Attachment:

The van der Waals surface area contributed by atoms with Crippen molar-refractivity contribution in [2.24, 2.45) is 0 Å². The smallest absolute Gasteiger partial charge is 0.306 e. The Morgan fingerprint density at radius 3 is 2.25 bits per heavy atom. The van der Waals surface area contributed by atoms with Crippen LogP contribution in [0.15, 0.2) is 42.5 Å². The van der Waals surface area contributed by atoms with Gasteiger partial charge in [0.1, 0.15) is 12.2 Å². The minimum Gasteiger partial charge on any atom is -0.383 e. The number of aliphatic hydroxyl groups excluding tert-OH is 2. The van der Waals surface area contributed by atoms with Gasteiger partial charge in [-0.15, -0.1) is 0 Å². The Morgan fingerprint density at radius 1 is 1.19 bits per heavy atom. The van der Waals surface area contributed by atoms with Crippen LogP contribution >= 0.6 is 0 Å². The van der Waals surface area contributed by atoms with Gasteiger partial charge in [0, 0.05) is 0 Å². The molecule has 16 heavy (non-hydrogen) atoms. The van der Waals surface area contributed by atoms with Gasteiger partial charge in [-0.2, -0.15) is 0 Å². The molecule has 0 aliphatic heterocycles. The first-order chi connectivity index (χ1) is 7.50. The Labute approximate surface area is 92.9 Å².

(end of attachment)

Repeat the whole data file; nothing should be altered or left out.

The van der Waals surface area contributed by atoms with Crippen molar-refractivity contribution in [2.24, 2.45) is 0 Å². The smallest absolute Gasteiger partial charge is 0.306 e. The Morgan fingerprint density at radius 3 is 2.25 bits per heavy atom. The van der Waals surface area contributed by atoms with Crippen LogP contribution in [0.15, 0.2) is 42.5 Å². The van der Waals surface area contributed by atoms with Gasteiger partial charge in [0.1, 0.15) is 12.2 Å². The minimum Gasteiger partial charge on any atom is -0.383 e. The number of aliphatic hydroxyl groups excluding tert-OH is 2. The van der Waals surface area contributed by atoms with Gasteiger partial charge in [-0.15, -0.1) is 0 Å². The Morgan fingerprint density at radius 1 is 1.19 bits per heavy atom. The van der Waals surface area contributed by atoms with Crippen LogP contribution >= 0.6 is 0 Å². The van der Waals surface area contributed by atoms with Gasteiger partial charge in [0, 0.05) is 0 Å². The molecule has 16 heavy (non-hydrogen) atoms. The van der Waals surface area contributed by atoms with Gasteiger partial charge in [-0.2, -0.15) is 0 Å². The molecule has 0 aliphatic heterocycles. The first-order chi connectivity index (χ1) is 7.50. The Labute approximate surface area is 92.9 Å².